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Questions About Allowances Spark Perry's Concern

By Linda D. Kozaryn
American Forces Press Service

WASHINGTON, Jan. 8, 1996 – DoD needs to examine why soldiers, sailors, airmen and Marines get different allowances, said Defense Secretary William J. Perry.

During the secretary's recent visit to Aviano, Italy, Marines asked Perry why their rations allowances were cut when they deployed but airmen deployed to the base continue to receive theirs.

In response to this and similar questions from service members, Perry said DoD needs to "vigorously move toward much more standardization" of personal benefits throughout the services.

"We have tended to let the services set their own personnel policies for decentralization reasons that are good, but which we have carried too far," Perry said during a later interview.

"There is nothing that drives people up the wall more than the feeling that they're being unfairly treated," Perry said. "The Marines could have accepted the treatment they're getting if all of the other services are getting the same. What was bugging them was that they were not being treated as well as the other services."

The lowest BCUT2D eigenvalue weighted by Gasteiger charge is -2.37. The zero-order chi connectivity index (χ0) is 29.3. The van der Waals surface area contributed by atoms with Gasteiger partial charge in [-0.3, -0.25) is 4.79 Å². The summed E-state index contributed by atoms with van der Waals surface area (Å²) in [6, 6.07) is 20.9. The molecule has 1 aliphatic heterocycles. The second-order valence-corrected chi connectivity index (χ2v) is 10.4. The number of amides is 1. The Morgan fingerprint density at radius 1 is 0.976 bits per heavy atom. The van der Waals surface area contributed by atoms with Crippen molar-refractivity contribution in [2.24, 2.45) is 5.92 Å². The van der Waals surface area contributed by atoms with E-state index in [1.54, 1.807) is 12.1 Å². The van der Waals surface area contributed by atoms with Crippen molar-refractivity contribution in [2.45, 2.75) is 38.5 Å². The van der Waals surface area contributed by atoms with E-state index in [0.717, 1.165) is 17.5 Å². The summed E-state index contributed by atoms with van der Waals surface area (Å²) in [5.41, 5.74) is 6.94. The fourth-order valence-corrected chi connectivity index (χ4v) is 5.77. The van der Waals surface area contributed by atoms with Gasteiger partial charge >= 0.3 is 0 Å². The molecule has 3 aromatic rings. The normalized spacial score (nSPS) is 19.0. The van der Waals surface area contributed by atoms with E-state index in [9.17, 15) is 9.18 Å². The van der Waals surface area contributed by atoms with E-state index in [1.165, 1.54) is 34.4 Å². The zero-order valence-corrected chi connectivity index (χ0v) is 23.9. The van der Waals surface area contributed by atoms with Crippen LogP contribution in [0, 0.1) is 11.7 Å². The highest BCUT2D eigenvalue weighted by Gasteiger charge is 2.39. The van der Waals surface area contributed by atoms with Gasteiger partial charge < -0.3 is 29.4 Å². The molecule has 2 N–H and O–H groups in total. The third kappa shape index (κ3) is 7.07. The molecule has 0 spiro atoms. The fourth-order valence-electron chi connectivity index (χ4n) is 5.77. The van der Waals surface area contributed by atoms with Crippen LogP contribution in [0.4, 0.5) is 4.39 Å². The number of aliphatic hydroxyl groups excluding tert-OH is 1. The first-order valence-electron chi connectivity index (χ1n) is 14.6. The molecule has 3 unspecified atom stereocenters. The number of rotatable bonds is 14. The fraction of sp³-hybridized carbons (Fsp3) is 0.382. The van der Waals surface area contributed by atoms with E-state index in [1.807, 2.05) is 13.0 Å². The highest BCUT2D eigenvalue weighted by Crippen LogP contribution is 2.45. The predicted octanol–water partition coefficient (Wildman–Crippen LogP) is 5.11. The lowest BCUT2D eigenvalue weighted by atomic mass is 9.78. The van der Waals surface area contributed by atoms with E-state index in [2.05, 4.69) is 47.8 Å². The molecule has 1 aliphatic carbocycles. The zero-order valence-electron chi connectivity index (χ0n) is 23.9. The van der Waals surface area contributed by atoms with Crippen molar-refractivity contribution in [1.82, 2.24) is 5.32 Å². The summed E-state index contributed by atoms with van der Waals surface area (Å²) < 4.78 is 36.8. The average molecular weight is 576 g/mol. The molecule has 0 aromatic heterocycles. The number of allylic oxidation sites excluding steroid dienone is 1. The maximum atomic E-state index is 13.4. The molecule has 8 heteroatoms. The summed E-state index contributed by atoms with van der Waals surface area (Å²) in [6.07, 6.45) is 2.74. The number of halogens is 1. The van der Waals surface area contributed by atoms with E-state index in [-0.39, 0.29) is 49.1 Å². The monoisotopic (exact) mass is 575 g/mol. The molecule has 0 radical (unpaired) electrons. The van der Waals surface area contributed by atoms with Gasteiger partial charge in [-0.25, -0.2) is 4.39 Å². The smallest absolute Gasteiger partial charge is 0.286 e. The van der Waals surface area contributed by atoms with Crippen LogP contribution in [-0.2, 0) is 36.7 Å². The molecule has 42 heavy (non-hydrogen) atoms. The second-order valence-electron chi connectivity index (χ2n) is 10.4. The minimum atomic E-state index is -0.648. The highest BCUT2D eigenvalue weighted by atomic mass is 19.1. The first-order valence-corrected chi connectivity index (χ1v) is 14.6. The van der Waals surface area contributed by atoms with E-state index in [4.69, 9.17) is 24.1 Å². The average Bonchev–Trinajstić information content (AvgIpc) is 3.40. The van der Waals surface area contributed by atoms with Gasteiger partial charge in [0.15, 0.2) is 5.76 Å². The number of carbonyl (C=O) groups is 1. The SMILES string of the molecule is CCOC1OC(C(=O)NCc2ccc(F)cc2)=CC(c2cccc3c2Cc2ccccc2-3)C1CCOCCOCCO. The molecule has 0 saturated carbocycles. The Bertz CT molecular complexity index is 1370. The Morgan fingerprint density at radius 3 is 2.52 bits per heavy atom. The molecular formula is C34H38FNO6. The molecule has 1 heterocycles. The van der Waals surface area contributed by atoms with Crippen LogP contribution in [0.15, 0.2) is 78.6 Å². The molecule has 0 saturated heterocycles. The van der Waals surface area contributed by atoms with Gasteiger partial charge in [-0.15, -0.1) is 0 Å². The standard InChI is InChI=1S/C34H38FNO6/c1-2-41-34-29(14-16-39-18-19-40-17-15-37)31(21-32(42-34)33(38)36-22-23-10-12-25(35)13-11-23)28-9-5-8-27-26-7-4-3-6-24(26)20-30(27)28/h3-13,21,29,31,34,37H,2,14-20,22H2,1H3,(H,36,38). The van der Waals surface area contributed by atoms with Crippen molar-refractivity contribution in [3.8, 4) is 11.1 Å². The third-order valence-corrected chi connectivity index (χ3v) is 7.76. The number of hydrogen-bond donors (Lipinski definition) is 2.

During frequent trips to bases worldwide, Perry talks with many service members. Soldiers, sailors, airmen and Marines generally tell him what's on their minds. He said this is not the first time he's been asked directly about what service members consider unequal treatment.

"It's the fourth or fifth time in the last couple of months I've seen how much it upsets people when they think there's an invidious comparison going on between what benefits they're getting and the benefits another service is getting for doing exactly the same thing," Perry said.

Perry takes service members' questions and concerns seriously. In this case, he said he would talk with Marine Corps officials about the allowances of the Marines in Aviano.

Service members' questions have also driven home the need for DoD to look at the recommendations of the Task Force on Quality of Life, he said. The task force report, published in December, recommends DoD evaluate the standardization of such personal benefits as tuition assistance.

Perry said he'll use the Marines' question about rations as "Exhibit A" in re-examining task force recommendations and making more progress toward standardization.

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